Wow, Ryan, it sounds like you’re doing a lot of great stuff on your own, even if PT hasn’t been what you hoped for. Maybe it would be worth it to shop around a bit and interview some other PTs to see if you could find one who might be a better fit with you. In any case, between the official PT and what you’re doing on your own, it sounds like you’re covering your bases. IMO.

Even if they’ve got you at a mandatory plateau, it seems like there must be some way to work in more variety. My surgeon warned me that I would likely be most frustrated at some point in the future (say, 2-3 months post-op), when I feel able to do lots of things that they just won’t *let* me do because the graft isn’t strong enough. I think this is when people really want to get back to their sports and the doc and PT have to be the bad cops, getting people to stick with the safe (but maybe boring) exercises and not run onto the soccer field or basketball court or ski slopes or whatever.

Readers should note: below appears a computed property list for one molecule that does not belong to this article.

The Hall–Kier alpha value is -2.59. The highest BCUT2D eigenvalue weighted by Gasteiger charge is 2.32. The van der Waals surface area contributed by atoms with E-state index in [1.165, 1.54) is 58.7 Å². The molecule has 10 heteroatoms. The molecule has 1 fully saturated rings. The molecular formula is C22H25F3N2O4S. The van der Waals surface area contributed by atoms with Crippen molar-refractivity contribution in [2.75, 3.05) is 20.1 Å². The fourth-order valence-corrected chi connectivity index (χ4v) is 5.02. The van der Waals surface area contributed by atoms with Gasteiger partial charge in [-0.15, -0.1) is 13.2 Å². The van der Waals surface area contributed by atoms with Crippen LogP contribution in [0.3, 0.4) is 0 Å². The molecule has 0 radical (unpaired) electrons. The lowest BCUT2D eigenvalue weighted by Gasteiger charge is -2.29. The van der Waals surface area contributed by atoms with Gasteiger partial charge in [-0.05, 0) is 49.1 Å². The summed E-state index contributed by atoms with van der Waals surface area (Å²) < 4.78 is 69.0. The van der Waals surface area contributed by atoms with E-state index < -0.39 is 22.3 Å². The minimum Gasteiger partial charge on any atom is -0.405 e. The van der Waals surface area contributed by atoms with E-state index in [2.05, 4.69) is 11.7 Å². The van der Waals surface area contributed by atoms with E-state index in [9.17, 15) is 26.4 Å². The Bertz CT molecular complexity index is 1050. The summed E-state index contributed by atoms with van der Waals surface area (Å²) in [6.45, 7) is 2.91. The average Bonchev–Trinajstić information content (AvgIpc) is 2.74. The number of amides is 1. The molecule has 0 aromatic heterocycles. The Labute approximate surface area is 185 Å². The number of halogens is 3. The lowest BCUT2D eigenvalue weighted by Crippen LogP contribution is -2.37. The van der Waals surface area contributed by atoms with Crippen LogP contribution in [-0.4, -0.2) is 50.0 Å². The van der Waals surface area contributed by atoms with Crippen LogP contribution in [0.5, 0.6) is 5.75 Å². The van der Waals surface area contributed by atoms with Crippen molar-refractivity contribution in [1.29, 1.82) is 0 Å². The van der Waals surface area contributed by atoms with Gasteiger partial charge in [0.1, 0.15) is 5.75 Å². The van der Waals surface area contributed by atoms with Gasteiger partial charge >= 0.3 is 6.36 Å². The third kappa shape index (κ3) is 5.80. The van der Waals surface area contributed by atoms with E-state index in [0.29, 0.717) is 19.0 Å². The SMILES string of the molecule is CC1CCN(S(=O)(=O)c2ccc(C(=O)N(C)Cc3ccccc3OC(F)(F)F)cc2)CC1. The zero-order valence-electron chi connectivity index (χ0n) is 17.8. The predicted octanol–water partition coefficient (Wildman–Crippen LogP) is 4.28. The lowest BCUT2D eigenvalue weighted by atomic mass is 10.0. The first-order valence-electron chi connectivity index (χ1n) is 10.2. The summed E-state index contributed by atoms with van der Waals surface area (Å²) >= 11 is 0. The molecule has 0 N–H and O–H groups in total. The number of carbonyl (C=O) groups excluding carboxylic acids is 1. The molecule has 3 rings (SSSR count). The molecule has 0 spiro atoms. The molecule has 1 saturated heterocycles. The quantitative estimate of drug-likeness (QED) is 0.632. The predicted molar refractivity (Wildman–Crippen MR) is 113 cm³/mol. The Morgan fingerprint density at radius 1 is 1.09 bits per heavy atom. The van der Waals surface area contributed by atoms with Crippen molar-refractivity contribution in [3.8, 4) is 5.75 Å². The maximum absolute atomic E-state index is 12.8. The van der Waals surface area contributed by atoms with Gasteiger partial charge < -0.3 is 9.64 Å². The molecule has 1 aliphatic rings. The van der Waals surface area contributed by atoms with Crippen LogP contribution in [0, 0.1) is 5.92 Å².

Since you seem interested in the specifics, here’s what I’m currently doing in PT “class,” which is me & two other ACL guys (all hamstring grafts), 1.5 hours twice a week. I’m 5 weeks post-op now.

- Stationary bike with some resistance (but not a lot), 15 min.
- Standing knee extensions on low pulley w/ ~ 50 lbs (facing the pulley)
- Standing hip extensions, to the back and each side (I think these were just for the beginning before they added more stuff; probably won’t do them much anymore, which is fine w/ me because they’re b-o-r-i-n-g)
- Side step-ups (stand on ~8-inch step w bad leg, bend knee and straighten)
- Wall squats (back to wall, bend knees and slide down wall, keep above 90 deg, straighten)
- Lunges across room
- Chair pulls (sit on low stool on casters and pull yourself around the room using bad leg; this doable but hard for me
- Calf raises (though the PT isn’t very interested in this any more)
- Smith machine back squats, 45-lb bar, but not even to 90 degrees (maybe I’ll see if I can get them to let me put some weight on the bar next week)
- One-legged balance stuff (balance on squishy pad while pumping a “Body Blade” thingamajig; wall ball with Swiss ball, put stretchy band around ankles and pull to good side at various angles)
- Walk on treadmill backward, ~10 min
- StairMaster (Did this for the first time today. 5 min.)
- Bending stretches to keep improving flexion